Fasting can be an intense physical change for your body, especially if you eat a typical western diet. Your diet probably contains more salt, sugar, preservatives and caffeine than you even realize! Your body needs time to process out these substances, and doing so gradually will better prepare your body for a total or partial fast.
Some people decide to gorge on a last meal immediately before starting their fast, in an effort to celebrate “while you still can”, but this is one of the worst things you can do. An abrupt change in your diet can cause unwanted side effects such as
- mood and energy swings – and more
The purpose of fasting is not to be physically miserable. In fact, Jesus instructs us not to make a huge display of fasting but instead to
anoint your head and wash your face that your fasting will not be noticed by men, but by your Father who is in secret – Matthew 6:18
So you can focus on your spirit, take these practical steps to prepare your body to fast:
1. Establish great sleep habits
With changes to your normal energy (food) intake, it is crucial you get enough sleep every night. Lack of sleep not only affects your energy level, it makes you more susceptible to illness, and lowers your commitment and resolve.
The average adult needs 7-9 hours every night. Maintaining a regular sleep schedule, going to bed and waking up at the same times each day, will also help stabilize your energy level.
2. Drink more water
Focus both on drinking the optimal amount of water, and also on replacing other beverages with water instead. Adequate water intake can prevent dehydration which causes mental and physical difficulties.
Most fasts will cause you to limit all beverages other than water, sometimes with the exception of herbal tea, plain brewed coffee and broth. Decrease your intake of all other beverages, especially those with sugar and caffeine.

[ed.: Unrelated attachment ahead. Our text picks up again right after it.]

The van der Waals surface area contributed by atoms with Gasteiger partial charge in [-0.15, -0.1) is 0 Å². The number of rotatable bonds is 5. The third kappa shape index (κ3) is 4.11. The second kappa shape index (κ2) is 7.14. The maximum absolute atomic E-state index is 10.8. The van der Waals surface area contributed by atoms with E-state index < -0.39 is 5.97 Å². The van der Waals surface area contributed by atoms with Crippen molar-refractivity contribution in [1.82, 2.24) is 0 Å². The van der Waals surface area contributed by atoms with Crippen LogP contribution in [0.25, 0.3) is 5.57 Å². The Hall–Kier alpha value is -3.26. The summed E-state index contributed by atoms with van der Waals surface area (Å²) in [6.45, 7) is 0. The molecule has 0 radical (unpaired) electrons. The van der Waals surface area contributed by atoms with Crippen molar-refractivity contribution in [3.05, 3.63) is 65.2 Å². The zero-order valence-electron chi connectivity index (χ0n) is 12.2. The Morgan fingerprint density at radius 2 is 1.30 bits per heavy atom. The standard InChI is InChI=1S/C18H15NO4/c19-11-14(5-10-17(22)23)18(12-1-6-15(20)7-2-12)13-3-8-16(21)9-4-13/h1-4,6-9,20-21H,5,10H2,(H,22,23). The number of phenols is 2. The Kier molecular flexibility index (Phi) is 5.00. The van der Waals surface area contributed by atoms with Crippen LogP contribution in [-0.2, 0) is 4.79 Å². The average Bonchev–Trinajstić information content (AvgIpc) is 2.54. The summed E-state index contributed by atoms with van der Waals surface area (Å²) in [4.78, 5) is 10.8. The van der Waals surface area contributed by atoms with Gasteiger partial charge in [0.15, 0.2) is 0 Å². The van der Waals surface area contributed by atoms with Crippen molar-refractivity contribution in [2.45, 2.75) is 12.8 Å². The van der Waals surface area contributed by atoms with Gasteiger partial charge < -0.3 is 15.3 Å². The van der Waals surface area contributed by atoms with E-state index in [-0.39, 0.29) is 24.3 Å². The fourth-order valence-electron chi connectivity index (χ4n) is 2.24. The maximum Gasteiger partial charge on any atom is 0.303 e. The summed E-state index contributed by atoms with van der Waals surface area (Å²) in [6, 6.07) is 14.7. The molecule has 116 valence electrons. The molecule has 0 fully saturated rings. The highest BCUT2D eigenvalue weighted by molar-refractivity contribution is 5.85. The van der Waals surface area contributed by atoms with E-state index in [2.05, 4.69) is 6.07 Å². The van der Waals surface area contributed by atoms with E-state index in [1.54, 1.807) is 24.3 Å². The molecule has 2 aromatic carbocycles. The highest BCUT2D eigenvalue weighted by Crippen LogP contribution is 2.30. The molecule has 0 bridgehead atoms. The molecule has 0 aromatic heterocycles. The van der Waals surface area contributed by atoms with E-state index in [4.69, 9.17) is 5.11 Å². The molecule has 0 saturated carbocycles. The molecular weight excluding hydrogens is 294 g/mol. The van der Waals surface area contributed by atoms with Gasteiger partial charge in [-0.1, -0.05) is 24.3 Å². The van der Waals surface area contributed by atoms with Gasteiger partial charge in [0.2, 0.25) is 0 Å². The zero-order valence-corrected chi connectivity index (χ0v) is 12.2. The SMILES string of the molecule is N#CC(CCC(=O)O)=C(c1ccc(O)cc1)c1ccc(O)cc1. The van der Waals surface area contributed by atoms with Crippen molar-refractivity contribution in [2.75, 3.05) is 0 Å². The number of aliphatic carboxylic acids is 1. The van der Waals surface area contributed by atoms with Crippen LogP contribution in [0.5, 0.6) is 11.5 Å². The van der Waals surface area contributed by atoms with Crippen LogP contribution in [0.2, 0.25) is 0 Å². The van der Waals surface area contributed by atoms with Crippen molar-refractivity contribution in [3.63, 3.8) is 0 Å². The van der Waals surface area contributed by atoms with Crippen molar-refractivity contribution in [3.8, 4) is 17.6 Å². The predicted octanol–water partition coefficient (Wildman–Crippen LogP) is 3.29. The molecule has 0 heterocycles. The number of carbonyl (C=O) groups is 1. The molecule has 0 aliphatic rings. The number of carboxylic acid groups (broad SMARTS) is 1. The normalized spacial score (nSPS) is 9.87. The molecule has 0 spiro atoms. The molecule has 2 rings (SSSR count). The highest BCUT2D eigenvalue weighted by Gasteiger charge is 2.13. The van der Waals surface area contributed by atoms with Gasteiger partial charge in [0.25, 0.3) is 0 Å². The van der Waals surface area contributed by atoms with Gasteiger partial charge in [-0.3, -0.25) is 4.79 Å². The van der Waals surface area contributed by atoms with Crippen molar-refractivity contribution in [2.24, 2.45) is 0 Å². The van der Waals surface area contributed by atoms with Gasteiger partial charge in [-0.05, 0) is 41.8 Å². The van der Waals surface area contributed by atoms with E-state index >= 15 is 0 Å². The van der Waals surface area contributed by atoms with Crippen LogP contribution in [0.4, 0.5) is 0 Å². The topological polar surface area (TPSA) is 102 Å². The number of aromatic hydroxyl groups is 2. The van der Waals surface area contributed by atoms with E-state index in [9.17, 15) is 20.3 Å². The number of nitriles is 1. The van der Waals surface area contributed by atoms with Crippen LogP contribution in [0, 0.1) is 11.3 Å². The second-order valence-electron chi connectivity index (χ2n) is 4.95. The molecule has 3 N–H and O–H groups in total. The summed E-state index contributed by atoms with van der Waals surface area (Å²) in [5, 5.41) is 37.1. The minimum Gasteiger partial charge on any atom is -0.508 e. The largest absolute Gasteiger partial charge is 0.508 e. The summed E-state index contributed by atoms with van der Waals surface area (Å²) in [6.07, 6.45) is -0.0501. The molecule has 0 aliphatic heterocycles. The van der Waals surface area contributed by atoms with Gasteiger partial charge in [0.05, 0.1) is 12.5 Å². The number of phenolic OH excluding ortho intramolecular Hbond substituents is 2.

Recent recommendations for total water intake from all beverages and foods are
- Women: approximately 2.7 liters (91 ounces)
- Men: approximately 3.7 liters (125 ounces daily)
3. Prepare and eat more meals at home
The first reason for this is that you control what is in the food you’re eating when you cook it yourself. Restaurants and fast food can contain very high amounts of salt and other additives.
Also, get in the frame of mind for the time and effort to prepare foods for certain fasts. If you’re used to grabbing food on the go, but would like to do a limited fast like the Daniel plan where you only eat vegetables and plant-based products, you will need to set aside adequate time for your food planning and preparation.
4. Decrease intake of processed foods
This goes in hand with point #3 above. Every time you reach for a snack or sit down to eat, shift from processed food choices to whole foods. Get as close to nature as possible, choosing foods like: fruits, vegetables, lean meats and seafood, eggs, nuts and seeds. This will help your body start to cleanse and acclimate.
5. Address your stress
Food is usually directly and indirectly tied to how we deal with stress. If you are fasting with the intention of drawing closer to God, stress triggers will simply highlight where you may be turning to the world for comfort instead of relying on God to help you through.
Be aware of those situations that you know will trigger stress and do all you can to
- plan ahead
- get support from others around you
- delegate or postpone what you can
- set aside time for prayer, reading the bible, and drawing closer to God
Have you ever tried to start or end a fast abruptly? How did it make you feel physically?